Toronto

Subway upload talks should include 'public consultation,' city report says

Just days before an expected council debate on the issue Thursday, staff have released a report laying out the terms under which the city should share information with the Ford government on a possible upload of TTC subway infrastructure.

Staff report released in time for council debate on upload Thursday

Any talks between the province and the city about uploading subway infrastructure should include a 'public consultation process,' a city staff report says. (Mike Wise/CBC)

Toronto city staff have laid out the terms under which council should share information with the Ford government on the possible upload of the TTC's subway infrastructure to the province — including consultations with the public and a new funding model for the transit system.

In a report released Monday for debate at a meeting of city council this Thursday, signed by city manager Chris Murray and city solicitor Wendy Walberg, staff have put forward recommendations they believe should inform discussions with Queen's Park.

They include a "jointly agreed upon set of objectives" between the city and the province, "the inclusion of a public consultation process," and a new way of funding the TTC that would ease the city's financial burden. 

The report recommends that council authorize Murray to hold talks with the Ford government on the terms of reference for upload negotiations.

Thursday is also the deadline Transportation Minister Jeff Yurek had given Mayor John Tory for a written undertaking from the city that it will share information about subway infrastructure to facilitate a discussion about a possible upload to the province.

Ontario Premier Doug Ford campaigned on uploading Toronto's subway infrastructure as a way of speeding up the building of new lines and expanding the network farther into the Greater Toronto and Hamilton Area. (Chris Young/Canadian Press)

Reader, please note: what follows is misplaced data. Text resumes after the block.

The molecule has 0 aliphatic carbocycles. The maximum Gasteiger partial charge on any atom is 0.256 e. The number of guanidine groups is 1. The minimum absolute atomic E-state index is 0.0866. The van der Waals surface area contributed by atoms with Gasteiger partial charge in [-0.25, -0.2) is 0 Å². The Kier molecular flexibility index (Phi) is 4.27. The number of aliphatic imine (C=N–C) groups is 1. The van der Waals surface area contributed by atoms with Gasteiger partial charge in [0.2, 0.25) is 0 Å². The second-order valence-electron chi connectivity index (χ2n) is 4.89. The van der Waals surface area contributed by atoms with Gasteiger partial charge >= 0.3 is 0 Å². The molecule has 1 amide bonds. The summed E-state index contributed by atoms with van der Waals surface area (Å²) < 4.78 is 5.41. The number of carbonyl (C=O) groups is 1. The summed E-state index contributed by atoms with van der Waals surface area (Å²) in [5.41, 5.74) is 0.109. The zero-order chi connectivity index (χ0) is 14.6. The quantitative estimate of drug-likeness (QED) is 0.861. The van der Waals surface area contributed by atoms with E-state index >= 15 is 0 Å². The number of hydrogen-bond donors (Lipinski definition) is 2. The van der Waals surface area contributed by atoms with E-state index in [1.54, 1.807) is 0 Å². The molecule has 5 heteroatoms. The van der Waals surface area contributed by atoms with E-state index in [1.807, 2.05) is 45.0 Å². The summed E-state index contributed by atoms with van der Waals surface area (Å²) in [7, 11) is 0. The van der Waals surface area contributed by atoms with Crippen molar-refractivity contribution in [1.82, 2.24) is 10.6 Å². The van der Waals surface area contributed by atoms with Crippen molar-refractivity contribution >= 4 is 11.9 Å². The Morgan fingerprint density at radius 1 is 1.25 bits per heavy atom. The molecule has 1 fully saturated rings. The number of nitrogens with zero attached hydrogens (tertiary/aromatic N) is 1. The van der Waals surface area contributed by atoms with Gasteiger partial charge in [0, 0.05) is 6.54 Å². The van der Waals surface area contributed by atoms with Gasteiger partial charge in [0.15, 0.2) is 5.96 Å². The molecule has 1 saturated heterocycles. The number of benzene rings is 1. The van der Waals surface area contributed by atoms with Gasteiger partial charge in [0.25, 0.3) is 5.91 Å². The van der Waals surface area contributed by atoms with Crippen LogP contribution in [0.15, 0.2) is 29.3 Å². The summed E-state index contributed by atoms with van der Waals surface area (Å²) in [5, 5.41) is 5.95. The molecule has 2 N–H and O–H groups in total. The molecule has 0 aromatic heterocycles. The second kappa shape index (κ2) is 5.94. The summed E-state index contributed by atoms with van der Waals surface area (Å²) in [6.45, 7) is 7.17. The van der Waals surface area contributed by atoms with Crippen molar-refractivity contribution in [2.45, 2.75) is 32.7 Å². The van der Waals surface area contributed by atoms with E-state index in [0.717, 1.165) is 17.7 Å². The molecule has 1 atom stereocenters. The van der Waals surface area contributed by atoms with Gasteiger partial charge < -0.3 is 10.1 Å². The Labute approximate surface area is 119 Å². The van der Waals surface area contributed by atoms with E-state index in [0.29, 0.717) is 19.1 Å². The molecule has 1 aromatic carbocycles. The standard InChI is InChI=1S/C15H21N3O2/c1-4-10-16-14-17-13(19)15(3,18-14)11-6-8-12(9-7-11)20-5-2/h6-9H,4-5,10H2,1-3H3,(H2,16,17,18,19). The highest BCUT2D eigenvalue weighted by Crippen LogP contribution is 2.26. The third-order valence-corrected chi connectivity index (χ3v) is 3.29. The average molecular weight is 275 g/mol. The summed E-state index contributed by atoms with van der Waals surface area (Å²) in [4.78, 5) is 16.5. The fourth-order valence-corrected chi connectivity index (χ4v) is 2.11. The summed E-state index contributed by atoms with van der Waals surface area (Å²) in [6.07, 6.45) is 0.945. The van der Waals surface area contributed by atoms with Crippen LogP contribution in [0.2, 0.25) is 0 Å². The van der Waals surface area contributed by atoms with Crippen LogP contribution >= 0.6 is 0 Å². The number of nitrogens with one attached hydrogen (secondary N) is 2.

Premier Doug Ford touted the upload as one of his major campaign promises, saying a provincial takeover would help get new subway lines built more quickly and facilitate the expansion of the network farther into the Greater Toronto and Hamilton Area.

The province appointed a special adviser in August for a one-year term to lead the cabinet review of the plan.

Although the previous city council took the position last May that the city "should continue to own, operate and maintain the Toronto subway system and that transit ... should not be uploaded or otherwise transferred," Mayor Tory has come out in support of at least sharing information on the subject with the Ford government.

Tory has said the province has the authority to carry out the plan and that negotiating with the PCs would protect Toronto's interests.  

Murray is recommending the two sides agree to a framework for discussions that would "give consideration to the city's objectives," but that could be sticking point between the two governments.

For example, while the city has identified building the relief line as its top priority, it's still unclear whether the transportation ministry shares that position, having pushed for an extension of Line 1 into Richmond Hill as a major objective.

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